A review of the recent film “The Florida Project”

In 1984, I took my son – then coming up to aged eight – to Disney World in Florida and we stayed in a hotel in the delightfully-named little town of Kissimmee. I would never have imagined then that 35 years later I would view a film located in such an unlikely setting as a motel in this town.

But then this movie, directed and co-written by Sean Baker and made for a mere $2M, is so different from mainstream Hollywood and shows the underbelly of the American economy where so many working class folk really struggle to get by. Shot in a naturalistic style with a cast of largely first-time actors, it is not always clear what is being said or what is happening, but this is not a work with a conventional narrative; rather it is a series of emotional incidents, concluding with an odd scene so different from the rest of the style of the work that we are told it should not be taken literally.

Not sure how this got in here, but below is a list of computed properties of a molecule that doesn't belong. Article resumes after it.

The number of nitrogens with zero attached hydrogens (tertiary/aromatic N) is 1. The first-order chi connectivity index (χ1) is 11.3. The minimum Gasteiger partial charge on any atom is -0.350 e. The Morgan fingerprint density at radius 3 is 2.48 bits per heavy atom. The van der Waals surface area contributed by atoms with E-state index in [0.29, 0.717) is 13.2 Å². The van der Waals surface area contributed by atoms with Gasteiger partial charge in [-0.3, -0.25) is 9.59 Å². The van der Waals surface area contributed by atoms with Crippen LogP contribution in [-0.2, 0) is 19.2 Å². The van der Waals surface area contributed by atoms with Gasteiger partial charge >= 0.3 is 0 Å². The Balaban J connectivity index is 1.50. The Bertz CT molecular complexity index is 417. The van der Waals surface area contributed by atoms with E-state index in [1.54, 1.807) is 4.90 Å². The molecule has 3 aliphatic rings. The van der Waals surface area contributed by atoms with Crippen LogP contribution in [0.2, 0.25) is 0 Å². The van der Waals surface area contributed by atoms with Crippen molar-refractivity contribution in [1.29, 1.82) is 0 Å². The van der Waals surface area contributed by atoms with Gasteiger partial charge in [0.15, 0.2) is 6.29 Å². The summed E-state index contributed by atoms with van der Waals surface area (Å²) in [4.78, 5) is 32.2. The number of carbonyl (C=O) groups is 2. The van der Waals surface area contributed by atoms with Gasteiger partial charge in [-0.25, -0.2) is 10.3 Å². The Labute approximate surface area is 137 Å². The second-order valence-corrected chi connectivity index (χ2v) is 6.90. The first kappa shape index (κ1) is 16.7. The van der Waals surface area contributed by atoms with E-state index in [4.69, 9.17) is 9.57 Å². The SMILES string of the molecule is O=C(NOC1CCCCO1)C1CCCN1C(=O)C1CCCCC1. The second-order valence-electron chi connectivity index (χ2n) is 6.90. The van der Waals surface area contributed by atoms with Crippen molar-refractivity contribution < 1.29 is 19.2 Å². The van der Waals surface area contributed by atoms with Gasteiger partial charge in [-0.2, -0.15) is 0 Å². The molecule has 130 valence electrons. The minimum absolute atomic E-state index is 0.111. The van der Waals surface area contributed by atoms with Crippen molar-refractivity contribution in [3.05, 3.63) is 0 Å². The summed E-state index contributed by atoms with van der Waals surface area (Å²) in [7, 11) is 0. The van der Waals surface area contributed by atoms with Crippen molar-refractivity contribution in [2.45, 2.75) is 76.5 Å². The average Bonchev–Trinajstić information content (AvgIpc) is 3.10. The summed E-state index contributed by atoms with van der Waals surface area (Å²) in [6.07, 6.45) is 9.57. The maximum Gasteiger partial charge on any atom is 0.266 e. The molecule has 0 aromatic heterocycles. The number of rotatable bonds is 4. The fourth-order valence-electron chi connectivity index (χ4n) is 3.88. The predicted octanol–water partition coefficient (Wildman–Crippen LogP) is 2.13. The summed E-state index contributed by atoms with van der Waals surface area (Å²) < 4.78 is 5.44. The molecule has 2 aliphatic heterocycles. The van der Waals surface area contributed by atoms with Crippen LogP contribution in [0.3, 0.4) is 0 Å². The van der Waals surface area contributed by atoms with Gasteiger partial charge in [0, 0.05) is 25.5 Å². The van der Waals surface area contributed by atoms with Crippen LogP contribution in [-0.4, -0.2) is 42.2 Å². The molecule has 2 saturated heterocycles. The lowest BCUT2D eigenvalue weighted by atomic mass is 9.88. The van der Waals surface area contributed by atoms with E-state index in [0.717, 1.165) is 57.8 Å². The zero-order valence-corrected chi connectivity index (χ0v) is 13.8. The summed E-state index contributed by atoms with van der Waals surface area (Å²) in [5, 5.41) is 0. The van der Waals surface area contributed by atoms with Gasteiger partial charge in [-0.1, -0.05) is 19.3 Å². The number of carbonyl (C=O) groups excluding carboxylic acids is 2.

The physical centre of the film is the purple-painted motel The Magic Castle where the drone of passing cars is endless and the clatter of a helicopter is a regular occurrence. The emotional heart of the movie is six year old Monique/Moonee (played by Brooklynn Prince) and her young mother Halley (Lithuanian Bria Vinaite), who hustle and cheat to survive, with kind support from the hotel manager Bobby (Willem Dafoe playing against his usual type of villain or oddball). Dafoe is excellent and and received several awards for his performance, but Prince is simply outstanding for her age.

This is not a feel-good movie but ultimately it is a celebration of the human spirit.


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